Reconciliation, approval, and payment of “complex” invoices is expensive, error-prone, and, for most big companies a chance to reduce over-billing. Complex invoices can be defined as those that have any, or all, of these characteristics:
- Indefinite quantity and/or rate on the PO
- No PO, a blanket contract, or no contract at all
- Volume or time-based rebates
- High volume, small dollar invoices with complex receipt procedures
- Hard to verify services
- Complex rate structures or regulations
Examples include telecom bills, utility bills, freight bills, consumer packaged goods bills or, legal bills. Wherever these invoices exist, there is usually a company making money by helping buyers approve, audit, and pay them. (Some of these providers may also help cash-strapped suppliers get paid early and these providers do especially well by taking a portion of this value.) Examples of companies in this space include:
- Cass (CASS) a public company which handles a variety of complex invoices, but started in freight billing
- PowerTrack (Part of USBank) and Data2Logistics also in freight billing
- Too many companies to name in legal billing (Serengeti, Datacert, Mitratech…)
- Tangoe (TNGO) in telecom expense management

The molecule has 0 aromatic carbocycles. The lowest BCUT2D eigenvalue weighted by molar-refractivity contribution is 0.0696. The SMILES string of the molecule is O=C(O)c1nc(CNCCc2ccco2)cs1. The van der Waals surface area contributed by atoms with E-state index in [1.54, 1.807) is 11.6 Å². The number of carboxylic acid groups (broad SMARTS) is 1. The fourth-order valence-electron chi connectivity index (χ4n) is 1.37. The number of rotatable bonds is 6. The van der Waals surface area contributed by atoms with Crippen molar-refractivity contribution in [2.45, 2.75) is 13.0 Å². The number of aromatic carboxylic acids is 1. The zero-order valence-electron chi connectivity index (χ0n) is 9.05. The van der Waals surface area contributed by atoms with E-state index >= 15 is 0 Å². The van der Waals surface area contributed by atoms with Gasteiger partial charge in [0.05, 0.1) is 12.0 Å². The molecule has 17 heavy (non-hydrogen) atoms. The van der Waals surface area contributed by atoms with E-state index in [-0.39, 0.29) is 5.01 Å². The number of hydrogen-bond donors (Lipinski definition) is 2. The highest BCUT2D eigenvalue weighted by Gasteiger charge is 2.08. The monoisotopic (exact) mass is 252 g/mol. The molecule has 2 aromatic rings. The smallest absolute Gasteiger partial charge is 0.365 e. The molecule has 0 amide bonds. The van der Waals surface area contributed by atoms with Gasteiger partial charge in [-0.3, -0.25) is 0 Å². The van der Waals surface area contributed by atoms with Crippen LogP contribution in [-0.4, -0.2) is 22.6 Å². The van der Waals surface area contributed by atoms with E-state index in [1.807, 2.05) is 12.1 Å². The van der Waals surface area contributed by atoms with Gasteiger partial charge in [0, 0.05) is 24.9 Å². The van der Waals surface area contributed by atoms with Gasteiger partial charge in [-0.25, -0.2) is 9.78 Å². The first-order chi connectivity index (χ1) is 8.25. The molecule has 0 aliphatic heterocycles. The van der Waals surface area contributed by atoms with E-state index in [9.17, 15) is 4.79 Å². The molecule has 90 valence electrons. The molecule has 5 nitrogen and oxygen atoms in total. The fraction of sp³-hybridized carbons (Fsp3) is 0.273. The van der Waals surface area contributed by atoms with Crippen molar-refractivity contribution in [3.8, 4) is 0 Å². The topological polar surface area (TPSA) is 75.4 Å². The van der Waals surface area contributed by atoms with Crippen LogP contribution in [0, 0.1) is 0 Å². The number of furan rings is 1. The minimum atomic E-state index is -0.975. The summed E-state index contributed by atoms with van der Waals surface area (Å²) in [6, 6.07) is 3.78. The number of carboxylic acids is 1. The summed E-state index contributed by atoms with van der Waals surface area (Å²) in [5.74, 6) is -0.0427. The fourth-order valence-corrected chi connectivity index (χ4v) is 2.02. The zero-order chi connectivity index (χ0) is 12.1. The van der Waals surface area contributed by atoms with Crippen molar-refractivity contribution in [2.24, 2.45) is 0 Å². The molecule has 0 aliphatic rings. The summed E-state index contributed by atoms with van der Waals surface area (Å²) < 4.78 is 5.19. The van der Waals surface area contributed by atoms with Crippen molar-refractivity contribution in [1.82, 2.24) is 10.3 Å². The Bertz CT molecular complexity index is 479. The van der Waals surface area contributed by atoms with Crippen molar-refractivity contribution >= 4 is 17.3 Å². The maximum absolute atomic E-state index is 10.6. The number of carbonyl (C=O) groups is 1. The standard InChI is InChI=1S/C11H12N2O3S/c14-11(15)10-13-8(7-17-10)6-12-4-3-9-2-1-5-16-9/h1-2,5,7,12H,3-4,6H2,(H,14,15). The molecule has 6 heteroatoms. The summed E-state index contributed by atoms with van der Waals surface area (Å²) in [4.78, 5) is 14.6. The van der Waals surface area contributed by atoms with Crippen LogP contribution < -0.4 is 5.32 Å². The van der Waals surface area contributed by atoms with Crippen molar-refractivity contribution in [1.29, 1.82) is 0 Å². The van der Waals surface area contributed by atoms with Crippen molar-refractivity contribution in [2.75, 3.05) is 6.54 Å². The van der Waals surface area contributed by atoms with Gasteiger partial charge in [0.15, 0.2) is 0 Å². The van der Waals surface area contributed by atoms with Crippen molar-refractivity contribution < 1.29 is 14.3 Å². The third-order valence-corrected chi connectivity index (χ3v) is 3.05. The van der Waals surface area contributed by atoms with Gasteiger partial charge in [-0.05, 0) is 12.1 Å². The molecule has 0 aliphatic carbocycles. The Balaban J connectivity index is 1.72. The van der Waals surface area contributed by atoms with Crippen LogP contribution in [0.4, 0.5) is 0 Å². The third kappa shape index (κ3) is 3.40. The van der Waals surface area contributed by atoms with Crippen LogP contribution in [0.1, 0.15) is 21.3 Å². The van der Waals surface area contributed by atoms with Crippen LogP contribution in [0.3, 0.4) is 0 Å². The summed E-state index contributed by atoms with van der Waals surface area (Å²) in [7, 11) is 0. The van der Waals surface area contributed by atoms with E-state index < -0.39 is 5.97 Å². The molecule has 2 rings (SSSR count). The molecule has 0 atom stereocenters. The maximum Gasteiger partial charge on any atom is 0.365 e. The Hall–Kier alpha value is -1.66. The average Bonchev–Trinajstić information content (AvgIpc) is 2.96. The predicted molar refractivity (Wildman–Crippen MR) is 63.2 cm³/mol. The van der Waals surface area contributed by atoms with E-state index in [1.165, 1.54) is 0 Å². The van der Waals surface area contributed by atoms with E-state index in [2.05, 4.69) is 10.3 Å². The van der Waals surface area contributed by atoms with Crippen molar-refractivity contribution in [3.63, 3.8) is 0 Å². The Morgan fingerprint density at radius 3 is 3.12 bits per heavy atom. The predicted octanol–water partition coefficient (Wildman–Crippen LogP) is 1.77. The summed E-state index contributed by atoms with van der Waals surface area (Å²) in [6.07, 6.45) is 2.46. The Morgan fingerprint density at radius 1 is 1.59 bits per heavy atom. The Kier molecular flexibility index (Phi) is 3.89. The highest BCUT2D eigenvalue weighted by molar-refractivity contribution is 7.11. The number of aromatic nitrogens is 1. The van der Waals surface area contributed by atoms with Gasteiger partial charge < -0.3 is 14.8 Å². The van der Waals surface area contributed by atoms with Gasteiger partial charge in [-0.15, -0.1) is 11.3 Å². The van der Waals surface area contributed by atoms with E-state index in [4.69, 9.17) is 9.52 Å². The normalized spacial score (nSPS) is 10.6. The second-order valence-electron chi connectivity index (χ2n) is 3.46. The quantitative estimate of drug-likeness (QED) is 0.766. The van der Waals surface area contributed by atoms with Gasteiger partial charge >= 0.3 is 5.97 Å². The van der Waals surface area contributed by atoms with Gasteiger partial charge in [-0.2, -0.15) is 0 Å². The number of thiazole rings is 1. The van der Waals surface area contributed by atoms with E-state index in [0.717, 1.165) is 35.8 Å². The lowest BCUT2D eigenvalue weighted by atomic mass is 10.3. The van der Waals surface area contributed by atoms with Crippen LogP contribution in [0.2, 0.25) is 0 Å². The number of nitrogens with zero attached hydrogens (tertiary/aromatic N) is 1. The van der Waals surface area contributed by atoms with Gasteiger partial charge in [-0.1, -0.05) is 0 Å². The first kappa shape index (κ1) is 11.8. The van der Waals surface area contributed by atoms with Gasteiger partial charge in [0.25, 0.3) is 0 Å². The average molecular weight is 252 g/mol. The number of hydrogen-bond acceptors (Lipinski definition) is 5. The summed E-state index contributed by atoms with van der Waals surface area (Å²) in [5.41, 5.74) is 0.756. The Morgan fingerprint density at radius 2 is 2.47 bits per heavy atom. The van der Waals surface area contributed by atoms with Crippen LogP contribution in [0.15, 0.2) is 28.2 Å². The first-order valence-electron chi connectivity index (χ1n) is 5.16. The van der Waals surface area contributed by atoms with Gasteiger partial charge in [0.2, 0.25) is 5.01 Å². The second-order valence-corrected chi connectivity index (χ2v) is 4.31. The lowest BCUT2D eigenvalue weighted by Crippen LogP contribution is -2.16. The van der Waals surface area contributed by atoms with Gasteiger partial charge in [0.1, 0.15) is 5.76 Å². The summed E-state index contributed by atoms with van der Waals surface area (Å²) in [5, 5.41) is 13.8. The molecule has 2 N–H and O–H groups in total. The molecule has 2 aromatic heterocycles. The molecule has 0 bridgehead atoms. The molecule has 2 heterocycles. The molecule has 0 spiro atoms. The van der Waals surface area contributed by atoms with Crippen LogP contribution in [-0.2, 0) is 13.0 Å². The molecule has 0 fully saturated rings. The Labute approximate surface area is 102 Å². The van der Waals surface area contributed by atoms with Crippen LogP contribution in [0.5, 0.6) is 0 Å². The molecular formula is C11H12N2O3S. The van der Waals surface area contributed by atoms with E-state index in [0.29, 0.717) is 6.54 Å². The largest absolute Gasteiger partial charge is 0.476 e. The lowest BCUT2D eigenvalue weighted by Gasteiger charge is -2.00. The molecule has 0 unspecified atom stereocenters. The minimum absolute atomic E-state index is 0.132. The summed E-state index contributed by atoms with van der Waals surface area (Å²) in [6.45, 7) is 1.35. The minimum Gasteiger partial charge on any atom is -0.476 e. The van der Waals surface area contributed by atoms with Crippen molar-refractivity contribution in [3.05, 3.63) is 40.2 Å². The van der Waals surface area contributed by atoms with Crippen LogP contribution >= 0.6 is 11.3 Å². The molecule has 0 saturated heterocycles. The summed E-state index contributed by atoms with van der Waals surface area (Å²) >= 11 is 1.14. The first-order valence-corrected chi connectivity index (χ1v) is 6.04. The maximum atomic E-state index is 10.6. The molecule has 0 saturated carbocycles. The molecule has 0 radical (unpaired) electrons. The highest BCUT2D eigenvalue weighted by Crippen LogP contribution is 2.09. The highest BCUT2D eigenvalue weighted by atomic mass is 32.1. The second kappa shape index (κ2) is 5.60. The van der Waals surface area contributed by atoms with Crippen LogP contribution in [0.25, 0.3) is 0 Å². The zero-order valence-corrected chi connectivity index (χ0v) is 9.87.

- PRGX Global (PRGX) in auditing and recovery
I’m writing about this business, because there is a substantial company in this space that is part of a public company and partly owned by a VC firm. The company, Ecova, is majority-owned by a utility named Avista (AVA). Ecova provides energy and telecom management as well as energy management services. It has grown quite nicely through acquisition and now has about $155 million in revenue. Depending on how the market values Ecova, it could be worth quite a bit, but its value may be partially obscured by being owned by a utility in the Northwest US.
I don’t know jack about utilities, but Avista pays a dividend yield of 4.7%, which seems reasonable. As a result, if I buy AVA, it seems I have an opportunity to get paid a utility yield while I wait and see what Ecova is worth. Is Ecova valued like PRGX an auditing firm or like TNGO a software firm? If its the former, I’m still okay and if it is the latter I’m very happy. Based on my blissful ignorance of what can go wrong with utilities (except TEPCO), I’m in.
This stock reminds me of ICGC. ICGC is the parent company of Procurian which was just bought by Accenture. Two years ago, ICGC’s stock sold for a little more than Procurian alone was worth. By buying ICGC, you got essentially an option on the other SaaS companies in their portfolio for free. AVA is not nearly as clear a buy as ICGC, but then again, ICGC, did not pay a 4.7% dividend.
BTW, I know I promised to stop writing about the stock market, but I cannot help myself right now.